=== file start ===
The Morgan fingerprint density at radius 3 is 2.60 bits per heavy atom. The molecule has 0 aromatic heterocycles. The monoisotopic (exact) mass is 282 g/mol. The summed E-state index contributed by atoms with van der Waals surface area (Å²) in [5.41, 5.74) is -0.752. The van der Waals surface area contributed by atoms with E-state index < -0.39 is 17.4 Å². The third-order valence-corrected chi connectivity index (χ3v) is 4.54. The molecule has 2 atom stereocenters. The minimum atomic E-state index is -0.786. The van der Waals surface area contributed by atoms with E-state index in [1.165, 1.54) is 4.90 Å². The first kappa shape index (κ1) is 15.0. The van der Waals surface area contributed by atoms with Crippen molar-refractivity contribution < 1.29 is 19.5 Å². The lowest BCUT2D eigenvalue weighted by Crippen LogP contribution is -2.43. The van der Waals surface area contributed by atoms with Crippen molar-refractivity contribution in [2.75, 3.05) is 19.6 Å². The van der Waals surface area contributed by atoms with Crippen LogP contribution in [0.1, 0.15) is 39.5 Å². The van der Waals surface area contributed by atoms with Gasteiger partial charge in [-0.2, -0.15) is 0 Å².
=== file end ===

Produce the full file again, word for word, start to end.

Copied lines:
The Morgan fingerprint density at radius 3 is 2.60 bits per heavy atom. The molecule has 0 aromatic heterocycles. The monoisotopic (exact) mass is 282 g/mol. The summed E-state index contributed by atoms with van der Waals surface area (Å²) in [5.41, 5.74) is -0.752. The van der Waals surface area contributed by atoms with E-state index < -0.39 is 17.4 Å². The third-order valence-corrected chi connectivity index (χ3v) is 4.54. The molecule has 2 atom stereocenters. The minimum atomic E-state index is -0.786. The van der Waals surface area contributed by atoms with E-state index in [1.165, 1.54) is 4.90 Å². The first kappa shape index (κ1) is 15.0. The van der Waals surface area contributed by atoms with Crippen molar-refractivity contribution < 1.29 is 19.5 Å². The lowest BCUT2D eigenvalue weighted by Crippen LogP contribution is -2.43. The van der Waals surface area contributed by atoms with Crippen molar-refractivity contribution in [2.75, 3.05) is 19.6 Å². The van der Waals surface area contributed by atoms with Crippen LogP contribution in [0.1, 0.15) is 39.5 Å². The van der Waals surface area contributed by atoms with Gasteiger partial charge in [-0.2, -0.15) is 0 Å².